According to data published in 2021 by the Centers for Disease Control and Prevention, nearly one-quarter of women of reproductive age who have sex with men answered yes to the question: “Have you ever used emergency contraception, also known as ‘Plan B,’ ‘Preven,’ ‘Ella,’ ‘Next Choice,’ or ‘Morning after’ pills?” The agency did not break down the data by the type of pills taken.

As far back as the 1999 approval process, the maker of Plan B — Barr Pharmaceuticals, later acquired by Teva — asked the F.D.A. not to list an implantation effect on the label, The Times reported in 2012.

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Who are Caroline Ellison’s parents? Fraudster’s mom and dad are MIT economists

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This apple fell far from the tree.

Caroline Ellison — who pleaded guilty to fraud charges related to her role in the FTX cryptocurrency scandal, which led to the extradition of Sam Bankman-Fried this week — is the daughter of high-profile economists at the Massachusetts Institute of Technology.

According to his curriculum vitae, Ellison’s father, Glenn Ellison, was educated at Harvard, Cambridge and MIT before becoming the Gregory K. Palm (1970) Professor of Economics at the latter. 

In addition to coaching youth softball and his daughters’ middle school math teams, he writes “Hard Math,” a series of textbooks and workbooks about teaching arithmetic to younger students.

Glenn Ellison is also an Elected Fellow of the Society for the Advancement of Economic Theory and American Academy of Arts & Sciences.

Caroline Ellison’s parents, Glenn and Sara Ellison, outside their Newton, Mass., home in early December.
Robert Miller

Ellison’s mother, Sara Ellison, is also an accomplished academic. Armed with an undergraduate degree from Purdue University and a mathematical statistics diploma from Cambridge University, her profile shows she completed a doctorate at MIT in 1993. 

Sara Ellison is currently a senior lecturer in the department alongside her husband.

“We were definitely exposed to a lot of economics [growing up],” Ellison, 28, once told Forbes.

Ellison, 28, plead guilty to fraud this week.
Ellison, 28, pleaded guilty to fraud this week.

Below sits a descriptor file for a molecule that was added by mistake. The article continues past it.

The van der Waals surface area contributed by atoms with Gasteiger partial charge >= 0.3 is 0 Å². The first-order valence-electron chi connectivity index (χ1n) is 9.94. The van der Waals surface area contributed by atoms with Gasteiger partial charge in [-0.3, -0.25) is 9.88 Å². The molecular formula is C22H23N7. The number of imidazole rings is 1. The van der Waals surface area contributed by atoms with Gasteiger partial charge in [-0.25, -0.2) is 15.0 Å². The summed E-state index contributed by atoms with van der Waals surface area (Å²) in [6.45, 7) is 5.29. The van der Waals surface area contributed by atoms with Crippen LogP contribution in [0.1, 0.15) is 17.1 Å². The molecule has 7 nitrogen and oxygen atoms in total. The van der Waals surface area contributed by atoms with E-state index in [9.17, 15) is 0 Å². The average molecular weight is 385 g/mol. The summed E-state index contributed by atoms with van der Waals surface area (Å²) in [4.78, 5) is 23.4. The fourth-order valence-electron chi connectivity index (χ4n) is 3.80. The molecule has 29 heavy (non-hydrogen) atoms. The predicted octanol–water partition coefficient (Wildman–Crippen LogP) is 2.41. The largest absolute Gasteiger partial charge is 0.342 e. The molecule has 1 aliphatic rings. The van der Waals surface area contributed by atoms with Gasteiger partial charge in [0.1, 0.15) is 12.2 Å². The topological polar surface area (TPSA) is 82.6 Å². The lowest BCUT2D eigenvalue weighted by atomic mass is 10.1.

Twitter / @AlamedaResearch
Caroline Ellison's sister, Anna, now lives in the West Village.
Caroline Ellison’s sister, Anna, now lives in the West Village.
BRIGITTE STELZER

Glenn and Sara Ellison were photographed by The Post outside their home in Newton, an affluent Boston suburb, earlier this month. Armed with several bags, they told reporters they were too “busy” to comment on the FTX scandal.

The eldest of three sisters — including Anna, 25, who now lives in Manhattan’s West Village — Ellison distinguished herself as a precocious math whiz at a young age. 

When she was just 8 years old, she reportedly presented her father with a paper analyzing stuffed animal prices at Toys ‘R’ Us.

Sam Bankman-Fried leaving Manhattan Federal Court on Thursday.
Sam Bankman-Fried leaving Manhattan federal court on Thursday.
Matthew McDermott
Both Glenn and Sara Ellison are economists at MIT.
Both Glenn and Sara Ellison are economists at MIT.
Robert Miller

She went on to compete in the Math Prize for Girls while at Newton North High School before studying mathematics at Stanford University, where former professor Ruth Stackman described her to Forbes as “bright, focused, [and] very mathy.”

Ellison and Bankman-Fried, 30, crossed paths at the Wall Street trading firm Jane Street. Bankman-Fried’s parents are also both university lecturers, at Stanford in California. They became good friends and she joined Alameda Research, the hedge fund arm of the FTX crypto exchange, in 2018. She then became CEO in 2021. However, the company remained owned 90% by Bankman-Fried and 10% by another member of his circle.